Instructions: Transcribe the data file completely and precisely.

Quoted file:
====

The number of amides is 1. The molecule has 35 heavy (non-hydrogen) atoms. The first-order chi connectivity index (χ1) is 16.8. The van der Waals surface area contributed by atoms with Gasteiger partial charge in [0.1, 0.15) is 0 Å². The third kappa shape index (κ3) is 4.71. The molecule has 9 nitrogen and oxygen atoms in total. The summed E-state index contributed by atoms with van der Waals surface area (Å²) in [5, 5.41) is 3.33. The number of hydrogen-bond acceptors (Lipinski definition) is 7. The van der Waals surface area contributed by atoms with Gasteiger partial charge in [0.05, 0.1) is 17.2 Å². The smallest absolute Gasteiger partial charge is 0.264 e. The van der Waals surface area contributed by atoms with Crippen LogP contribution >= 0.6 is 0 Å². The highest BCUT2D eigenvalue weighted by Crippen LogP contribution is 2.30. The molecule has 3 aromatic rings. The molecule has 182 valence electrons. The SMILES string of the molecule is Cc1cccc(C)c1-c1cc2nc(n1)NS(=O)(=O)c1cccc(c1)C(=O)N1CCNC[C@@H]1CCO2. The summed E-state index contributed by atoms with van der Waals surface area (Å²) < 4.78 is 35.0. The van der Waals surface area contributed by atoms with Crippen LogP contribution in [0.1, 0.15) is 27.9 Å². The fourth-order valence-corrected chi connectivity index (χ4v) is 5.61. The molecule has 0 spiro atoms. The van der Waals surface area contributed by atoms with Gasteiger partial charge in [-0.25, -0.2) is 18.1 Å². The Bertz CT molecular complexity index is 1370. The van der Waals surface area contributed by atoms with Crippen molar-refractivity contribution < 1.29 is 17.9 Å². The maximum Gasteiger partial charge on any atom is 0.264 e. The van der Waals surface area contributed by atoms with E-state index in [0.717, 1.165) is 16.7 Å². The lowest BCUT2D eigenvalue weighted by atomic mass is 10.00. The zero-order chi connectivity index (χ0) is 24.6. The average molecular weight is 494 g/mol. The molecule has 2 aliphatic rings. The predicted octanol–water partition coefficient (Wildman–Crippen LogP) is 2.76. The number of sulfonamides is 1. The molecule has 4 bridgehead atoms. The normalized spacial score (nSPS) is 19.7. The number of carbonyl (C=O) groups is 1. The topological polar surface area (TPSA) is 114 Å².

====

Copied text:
The number of amides is 1. The molecule has 35 heavy (non-hydrogen) atoms. The first-order chi connectivity index (χ1) is 16.8. The van der Waals surface area contributed by atoms with Gasteiger partial charge in [0.1, 0.15) is 0 Å². The third kappa shape index (κ3) is 4.71. The molecule has 9 nitrogen and oxygen atoms in total. The summed E-state index contributed by atoms with van der Waals surface area (Å²) in [5, 5.41) is 3.33. The number of hydrogen-bond acceptors (Lipinski definition) is 7. The van der Waals surface area contributed by atoms with Gasteiger partial charge in [0.05, 0.1) is 17.2 Å². The smallest absolute Gasteiger partial charge is 0.264 e. The van der Waals surface area contributed by atoms with Crippen LogP contribution >= 0.6 is 0 Å². The highest BCUT2D eigenvalue weighted by Crippen LogP contribution is 2.30. The molecule has 3 aromatic rings. The molecule has 182 valence electrons. The SMILES string of the molecule is Cc1cccc(C)c1-c1cc2nc(n1)NS(=O)(=O)c1cccc(c1)C(=O)N1CCNC[C@@H]1CCO2. The summed E-state index contributed by atoms with van der Waals surface area (Å²) < 4.78 is 35.0. The van der Waals surface area contributed by atoms with Crippen LogP contribution in [0.1, 0.15) is 27.9 Å². The fourth-order valence-corrected chi connectivity index (χ4v) is 5.61. The molecule has 0 spiro atoms. The van der Waals surface area contributed by atoms with Gasteiger partial charge in [-0.25, -0.2) is 18.1 Å². The Bertz CT molecular complexity index is 1370. The van der Waals surface area contributed by atoms with Crippen molar-refractivity contribution < 1.29 is 17.9 Å². The maximum Gasteiger partial charge on any atom is 0.264 e. The van der Waals surface area contributed by atoms with E-state index in [0.717, 1.165) is 16.7 Å². The lowest BCUT2D eigenvalue weighted by atomic mass is 10.00. The zero-order chi connectivity index (χ0) is 24.6. The average molecular weight is 494 g/mol. The molecule has 2 aliphatic rings. The predicted octanol–water partition coefficient (Wildman–Crippen LogP) is 2.76. The number of sulfonamides is 1. The molecule has 4 bridgehead atoms. The normalized spacial score (nSPS) is 19.7. The number of carbonyl (C=O) groups is 1. The topological polar surface area (TPSA) is 114 Å².